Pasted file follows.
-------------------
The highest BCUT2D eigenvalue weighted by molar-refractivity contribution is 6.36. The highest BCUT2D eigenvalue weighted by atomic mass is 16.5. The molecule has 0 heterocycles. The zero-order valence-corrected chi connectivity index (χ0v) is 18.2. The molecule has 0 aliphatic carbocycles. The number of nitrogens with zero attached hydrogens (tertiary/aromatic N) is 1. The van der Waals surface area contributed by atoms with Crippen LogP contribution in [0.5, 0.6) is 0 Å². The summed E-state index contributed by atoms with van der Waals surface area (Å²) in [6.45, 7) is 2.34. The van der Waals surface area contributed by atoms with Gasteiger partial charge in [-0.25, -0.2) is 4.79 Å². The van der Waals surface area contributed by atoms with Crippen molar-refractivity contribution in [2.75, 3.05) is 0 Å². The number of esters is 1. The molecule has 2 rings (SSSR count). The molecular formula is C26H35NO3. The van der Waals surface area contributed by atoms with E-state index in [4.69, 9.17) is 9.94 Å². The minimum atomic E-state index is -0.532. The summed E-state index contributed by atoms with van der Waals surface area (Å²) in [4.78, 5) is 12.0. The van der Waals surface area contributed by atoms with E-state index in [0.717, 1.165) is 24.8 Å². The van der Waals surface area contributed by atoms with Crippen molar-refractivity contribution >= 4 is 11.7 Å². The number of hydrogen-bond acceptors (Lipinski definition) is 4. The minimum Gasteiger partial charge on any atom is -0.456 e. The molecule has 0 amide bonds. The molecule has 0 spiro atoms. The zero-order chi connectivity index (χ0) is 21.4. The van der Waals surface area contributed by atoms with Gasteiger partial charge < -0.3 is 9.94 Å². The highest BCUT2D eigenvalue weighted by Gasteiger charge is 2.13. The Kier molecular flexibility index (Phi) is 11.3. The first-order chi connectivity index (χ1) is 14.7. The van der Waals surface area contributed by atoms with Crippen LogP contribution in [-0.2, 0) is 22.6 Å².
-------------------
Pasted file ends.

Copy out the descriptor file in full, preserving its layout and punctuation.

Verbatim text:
The highest BCUT2D eigenvalue weighted by molar-refractivity contribution is 6.36. The highest BCUT2D eigenvalue weighted by atomic mass is 16.5. The molecule has 0 heterocycles. The zero-order valence-corrected chi connectivity index (χ0v) is 18.2. The molecule has 0 aliphatic carbocycles. The number of nitrogens with zero attached hydrogens (tertiary/aromatic N) is 1. The van der Waals surface area contributed by atoms with Crippen LogP contribution in [0.5, 0.6) is 0 Å². The summed E-state index contributed by atoms with van der Waals surface area (Å²) in [6.45, 7) is 2.34. The van der Waals surface area contributed by atoms with Gasteiger partial charge in [-0.25, -0.2) is 4.79 Å². The van der Waals surface area contributed by atoms with Crippen molar-refractivity contribution in [2.75, 3.05) is 0 Å². The number of esters is 1. The molecule has 2 rings (SSSR count). The molecular formula is C26H35NO3. The van der Waals surface area contributed by atoms with E-state index in [4.69, 9.17) is 9.94 Å². The minimum atomic E-state index is -0.532. The summed E-state index contributed by atoms with van der Waals surface area (Å²) in [4.78, 5) is 12.0. The van der Waals surface area contributed by atoms with E-state index in [0.717, 1.165) is 24.8 Å². The van der Waals surface area contributed by atoms with Crippen molar-refractivity contribution >= 4 is 11.7 Å². The number of hydrogen-bond acceptors (Lipinski definition) is 4. The minimum Gasteiger partial charge on any atom is -0.456 e. The molecule has 0 amide bonds. The molecule has 0 spiro atoms. The zero-order chi connectivity index (χ0) is 21.4. The van der Waals surface area contributed by atoms with Gasteiger partial charge < -0.3 is 9.94 Å². The highest BCUT2D eigenvalue weighted by Gasteiger charge is 2.13. The Kier molecular flexibility index (Phi) is 11.3. The first-order chi connectivity index (χ1) is 14.7. The van der Waals surface area contributed by atoms with Crippen LogP contribution in [-0.2, 0) is 22.6 Å².